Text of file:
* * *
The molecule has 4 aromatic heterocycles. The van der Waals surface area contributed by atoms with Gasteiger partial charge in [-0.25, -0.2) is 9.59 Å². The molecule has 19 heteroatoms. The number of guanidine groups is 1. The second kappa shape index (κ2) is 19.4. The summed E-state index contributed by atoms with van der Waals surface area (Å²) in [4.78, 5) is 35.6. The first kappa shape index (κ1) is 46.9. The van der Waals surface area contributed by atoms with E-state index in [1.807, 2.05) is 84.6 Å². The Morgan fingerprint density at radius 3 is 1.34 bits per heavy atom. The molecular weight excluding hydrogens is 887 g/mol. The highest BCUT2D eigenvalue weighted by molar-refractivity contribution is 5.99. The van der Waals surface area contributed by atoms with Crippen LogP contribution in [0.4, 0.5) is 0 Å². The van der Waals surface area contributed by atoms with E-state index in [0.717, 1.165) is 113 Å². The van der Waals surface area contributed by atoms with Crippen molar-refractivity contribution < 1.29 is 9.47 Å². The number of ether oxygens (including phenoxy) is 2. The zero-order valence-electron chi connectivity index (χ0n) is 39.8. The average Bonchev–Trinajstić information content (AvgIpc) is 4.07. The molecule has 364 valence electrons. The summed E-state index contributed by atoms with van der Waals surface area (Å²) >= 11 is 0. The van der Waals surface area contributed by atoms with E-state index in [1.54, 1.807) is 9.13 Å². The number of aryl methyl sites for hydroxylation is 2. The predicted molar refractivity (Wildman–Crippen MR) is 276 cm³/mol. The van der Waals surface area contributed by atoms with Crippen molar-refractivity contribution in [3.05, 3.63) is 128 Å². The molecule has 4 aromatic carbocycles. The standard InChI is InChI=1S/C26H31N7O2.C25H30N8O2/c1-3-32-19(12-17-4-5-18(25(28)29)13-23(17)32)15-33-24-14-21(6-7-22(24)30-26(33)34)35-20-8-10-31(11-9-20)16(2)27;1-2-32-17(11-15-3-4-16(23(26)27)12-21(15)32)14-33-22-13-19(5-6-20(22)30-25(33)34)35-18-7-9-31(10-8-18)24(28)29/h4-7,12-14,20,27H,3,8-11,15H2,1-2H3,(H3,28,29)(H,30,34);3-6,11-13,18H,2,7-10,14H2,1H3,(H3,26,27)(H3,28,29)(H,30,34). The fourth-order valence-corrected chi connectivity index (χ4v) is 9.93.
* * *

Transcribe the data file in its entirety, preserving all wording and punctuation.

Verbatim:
The molecule has 4 aromatic heterocycles. The van der Waals surface area contributed by atoms with Gasteiger partial charge in [-0.25, -0.2) is 9.59 Å². The molecule has 19 heteroatoms. The number of guanidine groups is 1. The second kappa shape index (κ2) is 19.4. The summed E-state index contributed by atoms with van der Waals surface area (Å²) in [4.78, 5) is 35.6. The first kappa shape index (κ1) is 46.9. The van der Waals surface area contributed by atoms with E-state index in [1.807, 2.05) is 84.6 Å². The Morgan fingerprint density at radius 3 is 1.34 bits per heavy atom. The molecular weight excluding hydrogens is 887 g/mol. The highest BCUT2D eigenvalue weighted by molar-refractivity contribution is 5.99. The van der Waals surface area contributed by atoms with Crippen LogP contribution in [0.4, 0.5) is 0 Å². The van der Waals surface area contributed by atoms with E-state index in [0.717, 1.165) is 113 Å². The van der Waals surface area contributed by atoms with Crippen molar-refractivity contribution < 1.29 is 9.47 Å². The number of ether oxygens (including phenoxy) is 2. The zero-order valence-electron chi connectivity index (χ0n) is 39.8. The average Bonchev–Trinajstić information content (AvgIpc) is 4.07. The molecule has 364 valence electrons. The summed E-state index contributed by atoms with van der Waals surface area (Å²) >= 11 is 0. The van der Waals surface area contributed by atoms with E-state index in [1.54, 1.807) is 9.13 Å². The number of aryl methyl sites for hydroxylation is 2. The predicted molar refractivity (Wildman–Crippen MR) is 276 cm³/mol. The van der Waals surface area contributed by atoms with Crippen molar-refractivity contribution in [3.05, 3.63) is 128 Å². The molecule has 4 aromatic carbocycles. The standard InChI is InChI=1S/C26H31N7O2.C25H30N8O2/c1-3-32-19(12-17-4-5-18(25(28)29)13-23(17)32)15-33-24-14-21(6-7-22(24)30-26(33)34)35-20-8-10-31(11-9-20)16(2)27;1-2-32-17(11-15-3-4-16(23(26)27)12-21(15)32)14-33-22-13-19(5-6-20(22)30-25(33)34)35-18-7-9-31(10-8-18)24(28)29/h4-7,12-14,20,27H,3,8-11,15H2,1-2H3,(H3,28,29)(H,30,34);3-6,11-13,18H,2,7-10,14H2,1H3,(H3,26,27)(H3,28,29)(H,30,34). The fourth-order valence-corrected chi connectivity index (χ4v) is 9.93.